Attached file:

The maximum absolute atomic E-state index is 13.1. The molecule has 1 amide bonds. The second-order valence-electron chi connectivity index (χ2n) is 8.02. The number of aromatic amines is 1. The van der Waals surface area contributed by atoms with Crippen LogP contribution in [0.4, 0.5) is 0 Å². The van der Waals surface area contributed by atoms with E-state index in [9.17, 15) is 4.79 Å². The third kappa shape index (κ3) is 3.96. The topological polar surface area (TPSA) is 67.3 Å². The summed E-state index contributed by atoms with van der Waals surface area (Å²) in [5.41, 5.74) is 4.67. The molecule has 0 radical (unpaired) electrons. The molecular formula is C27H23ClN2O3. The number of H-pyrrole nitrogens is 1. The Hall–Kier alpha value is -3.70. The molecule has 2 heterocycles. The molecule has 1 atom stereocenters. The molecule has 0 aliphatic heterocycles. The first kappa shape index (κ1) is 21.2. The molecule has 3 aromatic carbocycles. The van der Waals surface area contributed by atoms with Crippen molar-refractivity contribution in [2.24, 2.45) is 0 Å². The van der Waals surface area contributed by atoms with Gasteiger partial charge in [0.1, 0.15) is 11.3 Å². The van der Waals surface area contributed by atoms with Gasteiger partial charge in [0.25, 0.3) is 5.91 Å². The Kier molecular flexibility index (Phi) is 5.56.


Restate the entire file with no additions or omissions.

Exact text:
The maximum absolute atomic E-state index is 13.1. The molecule has 1 amide bonds. The second-order valence-electron chi connectivity index (χ2n) is 8.02. The number of aromatic amines is 1. The van der Waals surface area contributed by atoms with Crippen LogP contribution in [0.4, 0.5) is 0 Å². The van der Waals surface area contributed by atoms with E-state index in [9.17, 15) is 4.79 Å². The third kappa shape index (κ3) is 3.96. The topological polar surface area (TPSA) is 67.3 Å². The summed E-state index contributed by atoms with van der Waals surface area (Å²) in [5.41, 5.74) is 4.67. The molecule has 0 radical (unpaired) electrons. The molecular formula is C27H23ClN2O3. The number of H-pyrrole nitrogens is 1. The Hall–Kier alpha value is -3.70. The molecule has 2 heterocycles. The molecule has 1 atom stereocenters. The molecule has 0 aliphatic heterocycles. The first kappa shape index (κ1) is 21.2. The molecule has 3 aromatic carbocycles. The van der Waals surface area contributed by atoms with Crippen molar-refractivity contribution in [2.24, 2.45) is 0 Å². The van der Waals surface area contributed by atoms with Gasteiger partial charge in [0.1, 0.15) is 11.3 Å². The van der Waals surface area contributed by atoms with Gasteiger partial charge in [0.25, 0.3) is 5.91 Å². The Kier molecular flexibility index (Phi) is 5.56.